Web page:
What did Pandora’s Rag bring to the U of I campus?

Ross:  P-Rag articulated a counter to some of the mainstream ideas about how men and women (and men and men, and women and women) should relate to each other. And it also voiced a political articulation calling out the ways women were treated in society and locally on campus. Basically, we shook shit up.

Janelle:  We told it as we saw it. I think people needed to hear what we had to say.  Some people loved it, some people hated it. It made people think, for sure.

Ross:   I think we also saw our role as people who would piss others off—happily sometimes. We were provocative, spouting off about clitoral orgasms and equal pay.

Janelle:  Oh my, yeah. You can’t play it safe. You have to grab people’s attention. Listen, feminism gets such a bad rap, people are afraid to embrace the label. But there are a ton of feminists out there, they just don’t know it yet. It’s our job to show them.

Tell me about your favorite memory from Pandora’s Rag.

Ross: I have so many fond memories of working with the wonderful people of Pandora’s Rag. One of my favorite things we did was the “Men Who Bake” Sale fundraiser (which was maybe slightly false advertising, but it was challenging stereotypes). At the bake sale, we would have people draw “identities,” such as Black female, Latino male, white man, and would ask them to pay a percent on the dollar for what that group makes compared to white men. We had so many angry dads on school visit days, and it was so much fun doing that subversive education!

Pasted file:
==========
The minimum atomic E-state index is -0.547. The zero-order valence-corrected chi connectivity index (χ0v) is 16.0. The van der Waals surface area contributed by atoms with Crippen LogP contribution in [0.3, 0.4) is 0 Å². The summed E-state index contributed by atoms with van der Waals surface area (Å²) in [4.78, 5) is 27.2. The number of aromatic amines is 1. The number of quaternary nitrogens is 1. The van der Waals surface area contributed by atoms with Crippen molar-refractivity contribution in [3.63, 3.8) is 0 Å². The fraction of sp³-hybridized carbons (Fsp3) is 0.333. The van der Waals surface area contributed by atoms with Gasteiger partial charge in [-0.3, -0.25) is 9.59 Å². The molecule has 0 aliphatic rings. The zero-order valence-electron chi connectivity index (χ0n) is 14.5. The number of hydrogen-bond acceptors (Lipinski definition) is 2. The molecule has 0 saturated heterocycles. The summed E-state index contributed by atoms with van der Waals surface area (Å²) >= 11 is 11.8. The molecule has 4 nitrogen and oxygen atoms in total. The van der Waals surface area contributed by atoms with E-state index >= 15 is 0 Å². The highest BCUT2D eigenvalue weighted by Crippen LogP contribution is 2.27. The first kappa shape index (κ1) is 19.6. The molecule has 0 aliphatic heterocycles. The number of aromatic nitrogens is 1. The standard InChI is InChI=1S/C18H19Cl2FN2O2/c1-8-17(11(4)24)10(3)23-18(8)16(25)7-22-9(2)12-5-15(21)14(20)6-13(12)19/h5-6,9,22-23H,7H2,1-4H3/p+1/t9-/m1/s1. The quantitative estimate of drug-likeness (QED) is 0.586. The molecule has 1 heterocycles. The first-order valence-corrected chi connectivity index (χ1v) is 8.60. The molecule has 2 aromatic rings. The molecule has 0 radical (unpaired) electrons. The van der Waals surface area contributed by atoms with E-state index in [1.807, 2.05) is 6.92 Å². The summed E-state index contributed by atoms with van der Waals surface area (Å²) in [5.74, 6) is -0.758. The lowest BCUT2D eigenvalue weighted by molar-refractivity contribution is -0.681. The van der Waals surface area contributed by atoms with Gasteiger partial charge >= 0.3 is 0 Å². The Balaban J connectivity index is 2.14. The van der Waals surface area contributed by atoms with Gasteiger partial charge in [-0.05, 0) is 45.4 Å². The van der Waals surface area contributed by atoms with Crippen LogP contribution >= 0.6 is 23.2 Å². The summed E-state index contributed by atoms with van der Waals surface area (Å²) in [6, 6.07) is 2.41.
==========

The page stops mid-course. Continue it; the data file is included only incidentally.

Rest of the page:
Janelle:  Honestly, I have to be a little general and say it was the feeling of community.  I was so frustrated before I found P-Rag—like I was the only one who felt that there was some serious injustice going on in the world. I drew strength from joining voices to write about it, and draw about it, and laugh about it. There is strength in numbers, and it’s hard to have a movement of one.

Ross and Janelle were both original members of Pandora’s Rag in the late 1990s. Ross is a father, partner, and social justice educator living in Champaign. Janelle is an attorney and mother living in Chicago.